By TOMIE LUNSFORD
Telegram Staff Writer
What happens to a Catholic priest when he retires?
Having taken a lifelong vow of chastity, he's got no wife or children.
There's only three options: He can go to a parish where a priest needs help and work on a part-time basis, filling in when the main priest is ill or on vacation; he can purchase his own home if he has the financial means to do so; or he must live in a facility owned by his diocese.
Father Charles Davis opted for Choice No. 3. Retired from St. Mary's in Temple, Christ the King in Belton and St. Joseph's in Killeen, Davis now lives at the John Paul II Residence for Priests in Georgetown. Located next to St. Helen's Catholic Church, the residence is within 10 miles of Southwestern University.
'It's a great place to call home,' Davis said. Measuring at about 1,000 square feet, his duplex comes with a one-car garage, two bedrooms, a kitchen, dining room, living room and bathroom. Like all of his neighbor priests, he lives alone - with exception of Angel, his pet dog, a 2-pound Yorkshire Terrier.
The living spaces come furnished, and everything's built to accommodate people in wheelchairs. The kitchen counters are low, and the bathroom is handicap accessible with handrails near the toilet and in the oversized shower.
'Some of the priests who live here can't get up and about very much,' Davis said. 'But they have everything they need right here.'
In the middle of the facility, there's a community center that houses a chapel, commercial kitchen, dining hall and meeting hall.
'Mass is held every morning,' Davis said. 'We take turns presiding over it.'
After Mass, the residents usually go to the dining hall where Linda Lewis, the on-site administrator, serves them breakfast. Ms. Lewis is a native of New Orleans who was displaced by Hurricane Katrina; she used to cook for the Notre Dame Seminary in New Orleans. She now cooks for the priests living at the Georgetown facility.
'She's a phenomenal cook,' Davis said. 'If you can think it, she can cook it.'
After breakfast, the residents have the option of retiring to their own units or relaxing in the community center's lounge area. There's a treadmill and a dozen recliners situated around a big-screen TV.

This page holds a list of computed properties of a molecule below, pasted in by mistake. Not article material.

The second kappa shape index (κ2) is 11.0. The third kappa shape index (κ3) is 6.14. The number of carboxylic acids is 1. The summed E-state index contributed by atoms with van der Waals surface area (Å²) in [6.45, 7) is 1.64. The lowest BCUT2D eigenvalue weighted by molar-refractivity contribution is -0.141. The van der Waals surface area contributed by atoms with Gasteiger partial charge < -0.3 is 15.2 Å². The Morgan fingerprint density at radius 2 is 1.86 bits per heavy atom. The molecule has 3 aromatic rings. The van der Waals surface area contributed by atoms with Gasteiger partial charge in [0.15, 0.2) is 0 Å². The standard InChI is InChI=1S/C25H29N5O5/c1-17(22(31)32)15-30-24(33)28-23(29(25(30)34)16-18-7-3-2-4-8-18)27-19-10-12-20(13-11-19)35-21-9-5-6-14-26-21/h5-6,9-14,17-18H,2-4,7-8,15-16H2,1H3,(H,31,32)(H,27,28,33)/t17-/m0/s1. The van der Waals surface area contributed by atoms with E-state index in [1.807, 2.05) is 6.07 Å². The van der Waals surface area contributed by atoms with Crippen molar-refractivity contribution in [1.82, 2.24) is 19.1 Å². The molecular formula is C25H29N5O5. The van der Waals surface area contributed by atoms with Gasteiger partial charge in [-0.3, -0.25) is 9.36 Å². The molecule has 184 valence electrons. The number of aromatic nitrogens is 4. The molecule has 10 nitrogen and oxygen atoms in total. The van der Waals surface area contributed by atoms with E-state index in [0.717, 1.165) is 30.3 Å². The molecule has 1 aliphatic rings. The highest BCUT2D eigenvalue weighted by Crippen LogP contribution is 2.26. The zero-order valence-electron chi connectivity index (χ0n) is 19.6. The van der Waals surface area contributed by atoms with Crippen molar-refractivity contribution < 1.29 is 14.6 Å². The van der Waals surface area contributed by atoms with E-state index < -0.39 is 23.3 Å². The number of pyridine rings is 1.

'So people can visit with each other, play cards or watch movies,' Davis said. 'And then lunch is served promptly at noon.'
Davis has formed several friends in the six months he's lived at the Georgetown home, and he enjoys the comradery. But he doesn't spend all of his time at the center.
'I'm at the part of retirement where you're able to still get out and do things,' Davis said.
Able to drive and walk with ease, he visits friends and colleagues in Temple and Austin whenever he wants. He also continues to serve as volunteer chaplain at St. Mary's School in Temple.
'I like this part of retirement,' he said.
When his health fails and it comes time for constant medical care, he will have to go to an assisted living center or a hospice facility. As is custom, his retirement salary will pay for those services.
Owned by the Austin diocese, the Georgetown residence was built with funds from the 'Our Faith, Our Legacy Capital Campaign' at the request of Bishop Gregory Aymond. He was determined to create a community home for area priests who didn't have parish assignments.
'I felt strongly that our clergy needed to have a home, a religious community to which they could belong, if they were in between assignments or retired from parish work,' Aymond said.
So the John Paul II Residence opened in November 2005.
'It's the only one in the Austin Diocese,' said Christian Gonzales, communications director for the Austin Diocese. 'We're all glad to have it, to be able to offer it to our priests.'
The priests who live there pay rent with an automatic deduction of their retirement salary. But the diocese provides health insurance for each priest and the funds required to staff and operate the center. These funds come from the Catholic Services Appeal.
'Other than the rent, I don't have any bills to pay,' Davis said. 'I don't have to keep up with anything except for the cable on the TV. That's extra and mine to pay.'
As of this month, the Georgetown residence houses 14 priests. Eleven of those are retired. The remaining three are Diocese employees who would rather live there than in an apartment.
The Georgetown facility can accommodate up to 16 people, but it sits on seven acres of land, so there's room for expansion. Gonzales said the Diocese's long-term goal is to add another 10 to 15 duplexes.
'With that kind of room, we'd be able to house 30 priests,' Gonzales said.
The bishop is pleased with the facility's success and has high hopes for the future.
'I'm very gratified with the results,' Aymond said. 'Now every priest in the diocese, regardless of age or transition, has a place to call home and the option to continue living in a religious community.'
Contributions to the Georgetown retirement center for priests are welcome at the Austin Diocese home office at P.O. Box 15405, Austin, TX 78761-5405; 'St. John Paul II Residence for Priests' should be written on the check's memo line. For details, call 512-949-2441.